Insightful Analysis: Hodgson Calls Out Naeem and His Box-Ecosystems

This week’s insightful analysis: from 1997, Michael Huston critiquing Naeem et al’s ecosystems-in-boxes experiments (insightfully analyzed here). Huston claims that the Ecotron experimenters dropped the ball by building in an inevitable bias towards a wide range of plant sizing in their high-diversity boxes, and further claims that debunks the diversity-ecosystem function link. He brings some big-gun databases of plant survey data into the act, and proposes the way forward. I think he’s got some good fundamental points, but then goes too far. Mostly I think he’s got a pretty trivial idea of what “function” means, which makes his claims that Naeem et al‘s results are trivial sound a bit whiny. But I don’t say that in my analysis, because I’m nice. Is there anything more heart-pumping than scientific debate?

The paper:

Hidden treatments in ecological experiments: re-evaluating the ecosystem function of biodiversity. Huston MA. 1997 Oecologia 110:449-460. (Don’t issue and volume citations look weird on the internet?)

Text of the analysis after the fold.

The central assertion of the critique is that, although the original Naeem et al Ecotron experiment claimed that “The only experimentally manipulated factor was the number of plant and animal species”, in fact “in the experiment…species richness varied in parallel with variation in diversity, making it impossible to isolate the effect of either”.

The authors of the critique frame this objection as a repudiation of the Naeem et al experiment. I agree with them that the Ecotron experiment was not designed in such a way as to resolve what mechanism linked the manipulated species richness with the measured productivity (and by inference, with ecosystem function). This is a strong objection, and a good one. However, the authors of the critique seem to imply that for a diversity-function experiment to be valid, it would have to vary species richness while holding constant all correlated physical attributes in order to directly measure the effect of diversity on function. If this is what the authors are suggesting, it is also a fallacy. Species richness is just a number. There cannot be a “direct” effect of a number on ecosystem function. In order for diversity to have some such effect, there must be one or more physical mechanisms correlated with that diversity. Requiring that all such mechanisms be controlled (for instance, by “including more species in the low-diversity treatment” to reduce the range of functional type between treatments), will inevitably eliminate effects on ecosystem function. Would that prove that diversity does or doesn’t have an effect on function?

I would reframe the author’s criticism as being that the Naeem paper failed to allow us to distinguish the particular nature of the mechanisms linking diversity to function (function in this case measured purely as productivity). After that the authors of the critique, while still framing their statements as a repudiation, rather suggest a possible mechanism linking diversity to productivity. They use empirical data on plant body structure to suggest that the higher diversity treatments included more physically dominant species. This doesn’t seem to repudiate that diversity and function were linked in the Ecotron experiment, just that they were linked in a trivial way, which was a “foreseeable consequence of the experimental design”. Perhaps this boring, superficial mechanism is the actual mechanism linking diversity and function in the real world. In order for the critique to be a true invalidation, the authors would have to prove this not to be so. As it stands, it is rather a useful addition to the original experiment.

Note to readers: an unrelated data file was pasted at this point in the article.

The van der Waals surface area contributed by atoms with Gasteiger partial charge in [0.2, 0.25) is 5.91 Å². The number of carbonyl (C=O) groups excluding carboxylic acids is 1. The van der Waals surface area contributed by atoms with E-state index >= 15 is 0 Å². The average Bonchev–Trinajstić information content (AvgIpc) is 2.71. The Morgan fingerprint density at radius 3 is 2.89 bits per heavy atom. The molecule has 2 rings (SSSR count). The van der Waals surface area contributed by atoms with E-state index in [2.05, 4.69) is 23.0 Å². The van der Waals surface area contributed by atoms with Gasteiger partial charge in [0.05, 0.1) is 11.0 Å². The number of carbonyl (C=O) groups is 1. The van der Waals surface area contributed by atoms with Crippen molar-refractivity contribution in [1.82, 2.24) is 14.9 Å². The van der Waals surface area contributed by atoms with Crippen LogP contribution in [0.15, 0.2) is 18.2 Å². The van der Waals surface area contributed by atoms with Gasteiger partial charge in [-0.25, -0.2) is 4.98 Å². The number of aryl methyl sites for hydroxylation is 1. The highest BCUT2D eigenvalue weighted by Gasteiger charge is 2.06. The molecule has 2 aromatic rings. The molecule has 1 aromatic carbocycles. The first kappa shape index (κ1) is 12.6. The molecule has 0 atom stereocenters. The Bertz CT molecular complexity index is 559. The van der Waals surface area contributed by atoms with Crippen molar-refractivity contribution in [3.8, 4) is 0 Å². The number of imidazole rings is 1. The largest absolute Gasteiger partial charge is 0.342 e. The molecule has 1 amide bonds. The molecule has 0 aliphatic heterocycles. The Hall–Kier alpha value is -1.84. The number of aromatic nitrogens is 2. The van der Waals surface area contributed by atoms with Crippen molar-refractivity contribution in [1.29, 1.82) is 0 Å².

The authors also question where on the axis of diversity of the model graphs of diversity vs. function (figures 1 and 3 in the original and critique papers) the Ecotron samples were located. This is an important question. I found their conclusions to be unconvincing. The link between the Ecotron assemblages and the data they used to calibrate the axis was weak (they used the “closest approach to a community which often contains many of them” and modified the range upwards because “a substantial fraction of the potential arable weed flora is already extinct”). They also ignore that the Ecotron experiments took place in isolated growth chambers, while their analog ecosystems exist in the much more complicated real world. Consequently I feel that any measure of the “maximum possible” species richness in not transferable between the two settings.

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